No I Can't Help

This comment comes from Calie and goes back to the recent post concerning internalized transphobia. It's a great comment and indirectly happened to me too:

"I assume we're talking transphobia within the trans community.

I helped a very close friend through her transition, from when she was a "he" to the completion of her many surgeries and well into her new life. Throughout her transition, she was very active in our local trans organization but all of that came to an end once she had fully transitioned and started a completely new life and job. She vowed to stay away from the trans community and has continued for many years now to have nothing to do with it. I sort of get that.

What just killed me and pretty much killed our friendship was a question I asked her when she had separated herself from the trans community. From my pre-teens, I have always felt I should transition. For many complicated reasons, I never did. There was a time, following her transition that I was very, very close to making the decision to go forward. I asked her if she would stand by me, as I did during her transition...going out with me, coaching me, helping me with mannerisms, voice, etc......all of the things I helped her with. With no hesitation at all, she said no. She felt that associating with someone who clearly would not pass, at least in the beginning, would result in her being clocked. OK, I get it, but I was deeply hurt and we now speak to each other perhaps once a year."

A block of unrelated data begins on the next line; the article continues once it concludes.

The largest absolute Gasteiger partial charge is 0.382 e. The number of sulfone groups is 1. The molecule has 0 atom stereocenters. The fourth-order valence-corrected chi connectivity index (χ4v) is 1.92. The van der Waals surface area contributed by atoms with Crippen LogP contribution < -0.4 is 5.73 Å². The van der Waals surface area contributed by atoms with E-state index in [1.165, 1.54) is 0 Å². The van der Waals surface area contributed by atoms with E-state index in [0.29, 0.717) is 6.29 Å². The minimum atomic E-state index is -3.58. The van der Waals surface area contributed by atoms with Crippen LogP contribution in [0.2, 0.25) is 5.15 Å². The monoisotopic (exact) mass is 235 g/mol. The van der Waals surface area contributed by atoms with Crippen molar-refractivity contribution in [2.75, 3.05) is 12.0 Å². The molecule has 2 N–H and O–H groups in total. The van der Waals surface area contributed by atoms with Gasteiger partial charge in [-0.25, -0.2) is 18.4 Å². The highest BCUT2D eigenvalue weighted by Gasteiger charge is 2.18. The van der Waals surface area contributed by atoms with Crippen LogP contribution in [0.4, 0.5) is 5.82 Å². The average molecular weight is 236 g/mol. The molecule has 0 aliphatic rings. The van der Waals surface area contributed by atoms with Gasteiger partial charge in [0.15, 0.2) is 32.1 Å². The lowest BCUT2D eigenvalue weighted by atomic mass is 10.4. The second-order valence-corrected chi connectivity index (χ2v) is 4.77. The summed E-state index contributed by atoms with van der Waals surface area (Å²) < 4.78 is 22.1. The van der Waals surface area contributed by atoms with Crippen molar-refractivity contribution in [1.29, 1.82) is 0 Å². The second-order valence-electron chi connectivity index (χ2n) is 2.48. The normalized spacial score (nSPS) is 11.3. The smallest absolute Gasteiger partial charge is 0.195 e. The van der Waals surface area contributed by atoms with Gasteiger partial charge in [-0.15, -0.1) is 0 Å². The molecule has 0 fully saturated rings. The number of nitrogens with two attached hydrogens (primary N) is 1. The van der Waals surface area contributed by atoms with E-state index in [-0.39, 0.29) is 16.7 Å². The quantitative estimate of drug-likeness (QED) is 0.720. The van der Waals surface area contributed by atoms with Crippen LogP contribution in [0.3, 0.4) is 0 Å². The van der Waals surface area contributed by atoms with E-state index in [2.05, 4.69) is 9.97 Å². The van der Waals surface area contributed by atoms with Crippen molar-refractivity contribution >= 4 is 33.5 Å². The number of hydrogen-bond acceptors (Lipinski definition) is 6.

Thanks for the comment!  I imagine you were hurt! So sorry. 

I had a close acquaintance I saw on a fairly regular basis until she went through the genital realignment surgery. She was always very presentable as a cross dresser and/or a transvestite back in those days, so in many ways I considered her a muse. Even though she didn't indicate she wanted to break off all interaction with me after her operation, I assumed she would want too. After all I was a mere questioning cross dresser back in those days. Perhaps she would have had enough wisdom to tell me moving forward to GRS was not a matter of looks. It was a matter of how you felt. 

I am sorry now I assumed she never wanted to see me again. 

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